TikTok ‘pushes harmful content into teen feeds’, study finds

Some young TikTok users are seeing potentially harmful content that could encourage eating disorders, self-harm and suicide, an online safety group has claimed.

Research on the TikTok algorithm by the Center for Countering Digital Hate (CCHR) found that some accounts repeatedly received content about eating disorders and other harmful topics within minutes of joining the TikTok algorithm. platform.

The group created two accounts in the US, UK, Australia and Canada posing as 13-year-olds. One account in each country was given a female name and the other was given a similar name but with a reference to weight loss included in the username.

The study created two accounts in the US, UK, Australia and Canada posing as 13 year olds (PA)

The content streamed to the two accounts during their first 30 minutes on TikTok was then compared.

CCHR said it used this username method because previous research has shown that some users with body dysmorphia issues will often express it through their social media handles.

In its reporting methodology, the CCDH also said that the accounts used in the study expressed a preference for videos on body image, mental health and eating disorders by pausing on relevant videos and by pressing the “Like” button.

Additionally, the report does not distinguish between content with a positive intent and that with a clearer negative intent – ​​with the CCHR arguing that it was not possible in many cases to definitively determine the intent of a video and that even those with a positive intent could still be distressing for some.

The report from the online safety group claims that the speed at which TikTok recommends content to new users is detrimental.

During its test, the CCHR said that one of its accounts received content referring to suicide within three minutes of joining TikTok and that content about eating disorders was posted to an account in the eight minutes.

He said, on average, his accounts receive mental health and body image videos every 39 seconds.

And the research indicated that the most vulnerable accounts – which included body image references in the username – received three times more harmful content and 12 times more self-harming and suicidal content.

The CCHR said the study found an eating disorder community on TikTok that uses both coded and open hashtags to share material on the site, with more than 13 billion views of their videos.

The video-sharing platform includes a For You page, which uses an algorithm to recommend content to users as they interact with the app and collects more information about a user’s interests and preferences.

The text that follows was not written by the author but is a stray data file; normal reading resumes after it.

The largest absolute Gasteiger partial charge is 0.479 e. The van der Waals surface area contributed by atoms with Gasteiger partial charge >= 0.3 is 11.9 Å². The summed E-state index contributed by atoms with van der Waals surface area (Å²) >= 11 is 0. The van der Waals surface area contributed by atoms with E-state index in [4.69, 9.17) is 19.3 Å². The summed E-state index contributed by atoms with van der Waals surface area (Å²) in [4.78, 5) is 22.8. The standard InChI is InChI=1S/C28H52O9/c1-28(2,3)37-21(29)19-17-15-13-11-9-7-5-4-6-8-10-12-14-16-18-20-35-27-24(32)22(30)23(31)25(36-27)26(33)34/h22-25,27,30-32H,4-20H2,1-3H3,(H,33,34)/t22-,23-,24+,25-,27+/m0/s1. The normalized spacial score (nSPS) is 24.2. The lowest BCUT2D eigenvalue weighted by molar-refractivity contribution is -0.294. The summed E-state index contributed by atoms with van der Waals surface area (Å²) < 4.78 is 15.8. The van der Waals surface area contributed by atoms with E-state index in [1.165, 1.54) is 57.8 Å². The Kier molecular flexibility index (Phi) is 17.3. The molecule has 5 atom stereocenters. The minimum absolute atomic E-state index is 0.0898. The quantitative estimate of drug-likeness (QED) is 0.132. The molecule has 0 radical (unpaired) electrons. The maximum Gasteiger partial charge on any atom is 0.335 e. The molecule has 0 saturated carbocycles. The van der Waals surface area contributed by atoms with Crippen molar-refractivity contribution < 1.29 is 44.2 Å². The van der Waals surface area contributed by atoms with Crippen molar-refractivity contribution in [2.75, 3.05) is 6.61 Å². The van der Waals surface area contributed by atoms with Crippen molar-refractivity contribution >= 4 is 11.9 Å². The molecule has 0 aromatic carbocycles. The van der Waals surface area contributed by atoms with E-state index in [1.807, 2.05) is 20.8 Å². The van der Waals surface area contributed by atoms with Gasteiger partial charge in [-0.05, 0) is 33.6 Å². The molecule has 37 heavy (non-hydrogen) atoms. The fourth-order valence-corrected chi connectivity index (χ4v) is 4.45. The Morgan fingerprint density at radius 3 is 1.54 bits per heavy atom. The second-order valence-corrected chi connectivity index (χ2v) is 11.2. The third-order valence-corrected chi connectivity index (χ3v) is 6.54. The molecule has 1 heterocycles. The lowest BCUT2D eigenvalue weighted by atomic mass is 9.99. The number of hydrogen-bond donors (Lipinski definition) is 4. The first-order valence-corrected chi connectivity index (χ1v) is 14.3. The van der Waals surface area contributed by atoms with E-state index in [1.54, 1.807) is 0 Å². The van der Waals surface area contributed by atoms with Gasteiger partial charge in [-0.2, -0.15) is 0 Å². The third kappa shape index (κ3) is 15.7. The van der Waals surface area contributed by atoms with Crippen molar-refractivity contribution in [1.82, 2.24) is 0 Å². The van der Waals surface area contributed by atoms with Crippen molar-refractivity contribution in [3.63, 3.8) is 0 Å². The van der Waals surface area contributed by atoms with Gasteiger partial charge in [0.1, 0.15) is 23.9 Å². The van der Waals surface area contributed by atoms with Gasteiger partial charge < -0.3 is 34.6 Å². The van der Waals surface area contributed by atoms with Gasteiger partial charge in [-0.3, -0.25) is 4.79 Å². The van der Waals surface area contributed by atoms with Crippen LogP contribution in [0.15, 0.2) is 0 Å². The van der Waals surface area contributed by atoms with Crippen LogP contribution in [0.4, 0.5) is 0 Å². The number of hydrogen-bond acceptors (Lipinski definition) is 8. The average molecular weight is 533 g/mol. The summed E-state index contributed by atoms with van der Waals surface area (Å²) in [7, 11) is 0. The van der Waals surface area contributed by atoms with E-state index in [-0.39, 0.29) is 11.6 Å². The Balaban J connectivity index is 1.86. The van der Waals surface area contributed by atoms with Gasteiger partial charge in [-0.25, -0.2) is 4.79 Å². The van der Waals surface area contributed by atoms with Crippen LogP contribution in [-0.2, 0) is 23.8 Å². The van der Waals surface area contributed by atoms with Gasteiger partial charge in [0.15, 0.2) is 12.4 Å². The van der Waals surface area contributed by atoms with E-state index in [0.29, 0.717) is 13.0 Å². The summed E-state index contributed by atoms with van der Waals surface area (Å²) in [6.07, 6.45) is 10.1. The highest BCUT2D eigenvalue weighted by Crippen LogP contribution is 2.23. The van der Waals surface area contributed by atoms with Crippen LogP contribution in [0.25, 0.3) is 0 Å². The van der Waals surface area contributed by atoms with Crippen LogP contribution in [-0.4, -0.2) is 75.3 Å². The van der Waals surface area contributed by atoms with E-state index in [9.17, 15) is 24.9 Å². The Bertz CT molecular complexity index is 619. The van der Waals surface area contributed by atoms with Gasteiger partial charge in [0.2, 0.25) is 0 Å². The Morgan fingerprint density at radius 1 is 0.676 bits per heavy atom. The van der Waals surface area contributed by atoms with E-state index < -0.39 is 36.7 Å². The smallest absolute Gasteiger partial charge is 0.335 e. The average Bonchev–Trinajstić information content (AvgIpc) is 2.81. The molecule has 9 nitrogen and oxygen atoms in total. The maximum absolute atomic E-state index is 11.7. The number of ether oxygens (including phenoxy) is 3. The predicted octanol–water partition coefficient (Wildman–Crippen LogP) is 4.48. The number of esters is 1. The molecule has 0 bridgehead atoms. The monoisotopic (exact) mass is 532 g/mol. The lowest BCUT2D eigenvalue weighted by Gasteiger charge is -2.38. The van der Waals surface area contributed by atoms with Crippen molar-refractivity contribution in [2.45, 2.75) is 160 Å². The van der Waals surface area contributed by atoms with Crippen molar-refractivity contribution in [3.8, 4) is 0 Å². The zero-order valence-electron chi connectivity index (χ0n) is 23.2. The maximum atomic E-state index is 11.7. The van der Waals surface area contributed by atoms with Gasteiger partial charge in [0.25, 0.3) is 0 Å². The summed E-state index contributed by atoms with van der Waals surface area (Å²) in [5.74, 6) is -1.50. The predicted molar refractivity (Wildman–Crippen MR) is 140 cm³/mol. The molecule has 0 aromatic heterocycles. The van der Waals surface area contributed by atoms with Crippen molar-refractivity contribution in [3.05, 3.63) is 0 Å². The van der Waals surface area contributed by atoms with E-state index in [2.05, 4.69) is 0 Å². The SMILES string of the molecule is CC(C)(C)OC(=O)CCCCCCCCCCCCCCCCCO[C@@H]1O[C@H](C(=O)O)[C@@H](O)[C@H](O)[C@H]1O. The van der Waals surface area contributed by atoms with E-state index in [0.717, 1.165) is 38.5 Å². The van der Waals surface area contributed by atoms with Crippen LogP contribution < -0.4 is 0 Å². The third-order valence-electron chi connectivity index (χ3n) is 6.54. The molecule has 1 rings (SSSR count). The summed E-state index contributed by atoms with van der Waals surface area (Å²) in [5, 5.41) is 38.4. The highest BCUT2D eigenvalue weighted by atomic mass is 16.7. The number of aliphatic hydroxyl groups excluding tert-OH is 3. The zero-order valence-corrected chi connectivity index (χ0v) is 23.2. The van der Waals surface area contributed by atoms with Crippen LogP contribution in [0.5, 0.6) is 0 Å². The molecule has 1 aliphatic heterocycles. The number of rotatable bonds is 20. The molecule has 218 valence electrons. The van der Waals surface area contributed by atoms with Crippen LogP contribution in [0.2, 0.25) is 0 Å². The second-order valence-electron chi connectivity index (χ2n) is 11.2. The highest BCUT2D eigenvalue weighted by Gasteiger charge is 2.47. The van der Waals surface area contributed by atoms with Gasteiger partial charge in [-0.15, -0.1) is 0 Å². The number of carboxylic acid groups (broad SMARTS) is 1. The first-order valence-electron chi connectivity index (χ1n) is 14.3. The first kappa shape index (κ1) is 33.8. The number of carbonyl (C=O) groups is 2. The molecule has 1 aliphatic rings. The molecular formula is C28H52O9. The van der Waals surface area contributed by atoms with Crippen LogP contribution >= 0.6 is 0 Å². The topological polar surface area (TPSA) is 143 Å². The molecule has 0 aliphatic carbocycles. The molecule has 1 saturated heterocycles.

Online security bill

Imran Ahmed, Managing Director of the Center for Countering Digital Hate (PA)

Imran Ahmed, chief executive of CCDH, accused TikTok of “poisoning the minds” of young users.

“It encourages children to hate their own bodies and to suggest self-destructive and disorderly, life-threatening behaviors in extremes with food,” he said.

“Parents will be shocked to learn the truth and will be furious that lawmakers aren’t protecting young people from big tech billionaires, their irresponsible social media apps and increasingly aggressive algorithms.”

Following the research, the CCHR has released a new parents’ guide alongside the Molly Rose Foundation, which was set up by Ian Russell after his daughter Molly took her own life after viewing harmful content on social media.

The guide encourages parents to talk ‘openly’ with their children about social media and online safety and to seek help from support groups if they are worried about their child.

In response to the research, a TikTok spokesperson said, “This activity and the resulting experience do not reflect authentic behavior or viewing experiences of real people.

“We regularly consult with health experts, remove violations of our policies and provide access to support resources for anyone in need.

“We recognize that triggering content is unique to each individual and remain focused on creating a safe and comfortable space for everyone, including people who choose to share their recovery journeys or educate others about these important topics.

Leave a Reply

Your email address will not be published. Required fields are marked *